So if you've followed this latest project of ours, you'll know that Tesla's Revenge, formerly a Cal 2-29 sailboat, had some issues that prevented her from being a . . .well. . .sailboat.  The supports that spread the force from the deck-stepped mast to the keel were shot, literally rusted to bits the size of coins, and that was, of course, one of the reasons we got her cheap.

Having re-assembled the interior, rewired stuff out the wazoo, and begun serious work on our wheelhouse, it was time to get rid of said troublesome mast in order to proceed with our conversion of the vessel into an electric cruiser.  Unfortunately, the marina where we're berthed, lovely as it is, lacks a crane to do this, and the nearest boatyard that can handle unstepping the mast is some miles down Middle River and up Frog Morter Creek, and, lacking either sails or a motor, getting over there was somewhat problematic.  But the boat DOES have an outboard mount, and, with an outboard borrowed from the former owner, we decided we could make the trip to Maryland Marina under our own power.

The Captain at his helm, mug of Iced Tea at the ready.  Note how hopeful he seems.
The day started auspiciously, with virtually no wind.  The borrowed motor started up instantly.  We did a wonderfully graceful job of getting out of the slip and into the center of Middle River.  All in all, quite the happy start.  I'd never been by water to Maryland Marina before (we did go to check it out by car just to be able to recognize the place) but I had the Navonics app on my smartphone, a functioning radio, maps on our computers. . . .the cat even seemed calm with his home suddenly deciding to move.  It was all good.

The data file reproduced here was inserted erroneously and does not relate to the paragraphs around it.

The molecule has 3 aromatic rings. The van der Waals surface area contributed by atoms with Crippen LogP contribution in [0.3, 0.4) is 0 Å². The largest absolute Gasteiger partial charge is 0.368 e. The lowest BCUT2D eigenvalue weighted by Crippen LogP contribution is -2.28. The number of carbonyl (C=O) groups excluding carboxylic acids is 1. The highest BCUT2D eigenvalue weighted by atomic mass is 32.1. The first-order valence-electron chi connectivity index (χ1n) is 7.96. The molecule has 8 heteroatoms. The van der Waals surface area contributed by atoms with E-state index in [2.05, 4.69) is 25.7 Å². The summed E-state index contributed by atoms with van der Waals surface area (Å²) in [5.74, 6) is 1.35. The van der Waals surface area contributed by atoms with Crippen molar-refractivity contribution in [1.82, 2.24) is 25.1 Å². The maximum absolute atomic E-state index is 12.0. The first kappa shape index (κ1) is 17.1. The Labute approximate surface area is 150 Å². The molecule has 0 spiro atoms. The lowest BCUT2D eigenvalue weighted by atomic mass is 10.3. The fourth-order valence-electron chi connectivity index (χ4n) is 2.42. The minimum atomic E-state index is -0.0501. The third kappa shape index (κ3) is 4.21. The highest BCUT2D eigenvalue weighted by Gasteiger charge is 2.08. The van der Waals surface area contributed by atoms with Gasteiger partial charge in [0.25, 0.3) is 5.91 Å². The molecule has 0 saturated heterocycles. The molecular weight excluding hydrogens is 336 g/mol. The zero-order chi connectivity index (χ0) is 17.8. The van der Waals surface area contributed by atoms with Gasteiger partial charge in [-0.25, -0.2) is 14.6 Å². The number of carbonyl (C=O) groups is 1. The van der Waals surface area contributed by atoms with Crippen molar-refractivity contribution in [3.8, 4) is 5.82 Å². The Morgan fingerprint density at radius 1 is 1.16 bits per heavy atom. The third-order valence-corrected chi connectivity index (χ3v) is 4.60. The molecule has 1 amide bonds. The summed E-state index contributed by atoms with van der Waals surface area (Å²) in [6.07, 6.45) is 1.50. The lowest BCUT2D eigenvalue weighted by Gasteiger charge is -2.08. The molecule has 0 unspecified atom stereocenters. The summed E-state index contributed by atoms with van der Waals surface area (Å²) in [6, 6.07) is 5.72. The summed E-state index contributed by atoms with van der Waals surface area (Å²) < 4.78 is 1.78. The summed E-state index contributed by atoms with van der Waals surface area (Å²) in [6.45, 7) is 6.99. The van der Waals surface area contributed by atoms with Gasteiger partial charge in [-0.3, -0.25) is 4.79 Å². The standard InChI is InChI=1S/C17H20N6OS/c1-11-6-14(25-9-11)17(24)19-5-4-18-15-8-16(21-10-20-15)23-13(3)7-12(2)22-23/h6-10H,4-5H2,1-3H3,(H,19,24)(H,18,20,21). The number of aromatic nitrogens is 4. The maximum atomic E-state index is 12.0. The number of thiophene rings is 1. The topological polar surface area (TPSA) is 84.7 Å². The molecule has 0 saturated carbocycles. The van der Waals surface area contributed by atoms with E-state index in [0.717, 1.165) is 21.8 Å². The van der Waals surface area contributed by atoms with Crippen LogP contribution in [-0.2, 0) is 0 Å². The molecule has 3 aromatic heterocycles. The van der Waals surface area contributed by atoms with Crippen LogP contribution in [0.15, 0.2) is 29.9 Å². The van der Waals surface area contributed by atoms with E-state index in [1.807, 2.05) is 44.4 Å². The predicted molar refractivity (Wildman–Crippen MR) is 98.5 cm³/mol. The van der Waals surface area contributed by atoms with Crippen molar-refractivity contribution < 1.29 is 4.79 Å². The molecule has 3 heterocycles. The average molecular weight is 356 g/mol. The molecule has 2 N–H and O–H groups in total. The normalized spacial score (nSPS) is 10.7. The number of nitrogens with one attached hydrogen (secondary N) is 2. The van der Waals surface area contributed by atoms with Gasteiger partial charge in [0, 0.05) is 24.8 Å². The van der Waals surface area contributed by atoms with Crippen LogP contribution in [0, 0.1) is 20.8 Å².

Okay, full disclosure here:  I have this paranoid distrust of internal combustion engines of any kind.  The guys at the marina all seem to love tinkering with them, listening to them, messing with them, talking about them. . . me, I seem to have a native antipathy to them.  I always assume they're going to fail, usually when I least expect it.  One of the effects of this paranoia is that I spend the ENTIRE TIME a motor is running listening for every hiccough, every burp and burble, convinced that something dire is about to happen.